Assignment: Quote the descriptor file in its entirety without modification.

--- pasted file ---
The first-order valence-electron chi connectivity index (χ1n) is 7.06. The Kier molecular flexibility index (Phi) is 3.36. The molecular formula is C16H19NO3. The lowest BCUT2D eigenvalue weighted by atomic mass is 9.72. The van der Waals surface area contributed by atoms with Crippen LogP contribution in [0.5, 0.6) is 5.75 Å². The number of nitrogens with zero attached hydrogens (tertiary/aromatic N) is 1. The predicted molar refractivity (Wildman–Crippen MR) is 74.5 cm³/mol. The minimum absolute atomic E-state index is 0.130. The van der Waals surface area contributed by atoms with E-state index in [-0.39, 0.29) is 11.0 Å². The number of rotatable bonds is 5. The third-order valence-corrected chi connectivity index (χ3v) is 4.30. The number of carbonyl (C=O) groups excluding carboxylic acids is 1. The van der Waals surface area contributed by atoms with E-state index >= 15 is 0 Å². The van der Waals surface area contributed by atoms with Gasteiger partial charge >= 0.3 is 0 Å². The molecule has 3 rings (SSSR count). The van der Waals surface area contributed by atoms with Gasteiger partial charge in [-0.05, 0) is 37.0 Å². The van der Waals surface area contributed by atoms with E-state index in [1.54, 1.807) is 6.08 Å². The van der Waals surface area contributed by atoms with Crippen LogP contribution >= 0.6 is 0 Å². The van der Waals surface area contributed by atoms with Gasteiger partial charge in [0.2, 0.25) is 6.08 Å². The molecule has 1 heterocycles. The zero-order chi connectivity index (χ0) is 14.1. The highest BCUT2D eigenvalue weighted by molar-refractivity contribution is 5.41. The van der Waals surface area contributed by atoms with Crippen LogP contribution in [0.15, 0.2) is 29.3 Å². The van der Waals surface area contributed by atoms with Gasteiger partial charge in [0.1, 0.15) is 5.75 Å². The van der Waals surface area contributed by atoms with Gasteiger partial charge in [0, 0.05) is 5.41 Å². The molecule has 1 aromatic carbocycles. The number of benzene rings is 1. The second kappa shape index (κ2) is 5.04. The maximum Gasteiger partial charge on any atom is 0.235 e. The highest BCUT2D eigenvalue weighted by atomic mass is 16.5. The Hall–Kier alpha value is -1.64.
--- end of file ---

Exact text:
The first-order valence-electron chi connectivity index (χ1n) is 7.06. The Kier molecular flexibility index (Phi) is 3.36. The molecular formula is C16H19NO3. The lowest BCUT2D eigenvalue weighted by atomic mass is 9.72. The van der Waals surface area contributed by atoms with Crippen LogP contribution in [0.5, 0.6) is 5.75 Å². The number of nitrogens with zero attached hydrogens (tertiary/aromatic N) is 1. The predicted molar refractivity (Wildman–Crippen MR) is 74.5 cm³/mol. The minimum absolute atomic E-state index is 0.130. The van der Waals surface area contributed by atoms with E-state index in [-0.39, 0.29) is 11.0 Å². The number of rotatable bonds is 5. The third-order valence-corrected chi connectivity index (χ3v) is 4.30. The number of carbonyl (C=O) groups excluding carboxylic acids is 1. The van der Waals surface area contributed by atoms with E-state index >= 15 is 0 Å². The van der Waals surface area contributed by atoms with Gasteiger partial charge >= 0.3 is 0 Å². The molecule has 3 rings (SSSR count). The van der Waals surface area contributed by atoms with Gasteiger partial charge in [-0.05, 0) is 37.0 Å². The van der Waals surface area contributed by atoms with E-state index in [1.54, 1.807) is 6.08 Å². The van der Waals surface area contributed by atoms with Crippen LogP contribution >= 0.6 is 0 Å². The van der Waals surface area contributed by atoms with Gasteiger partial charge in [0.2, 0.25) is 6.08 Å². The molecule has 1 heterocycles. The zero-order chi connectivity index (χ0) is 14.1. The highest BCUT2D eigenvalue weighted by molar-refractivity contribution is 5.41. The van der Waals surface area contributed by atoms with Crippen LogP contribution in [0.15, 0.2) is 29.3 Å². The van der Waals surface area contributed by atoms with Gasteiger partial charge in [0.1, 0.15) is 5.75 Å². The van der Waals surface area contributed by atoms with Gasteiger partial charge in [0, 0.05) is 5.41 Å². The molecule has 1 aromatic carbocycles. The number of benzene rings is 1. The second kappa shape index (κ2) is 5.04. The maximum Gasteiger partial charge on any atom is 0.235 e. The highest BCUT2D eigenvalue weighted by atomic mass is 16.5. The Hall–Kier alpha value is -1.64.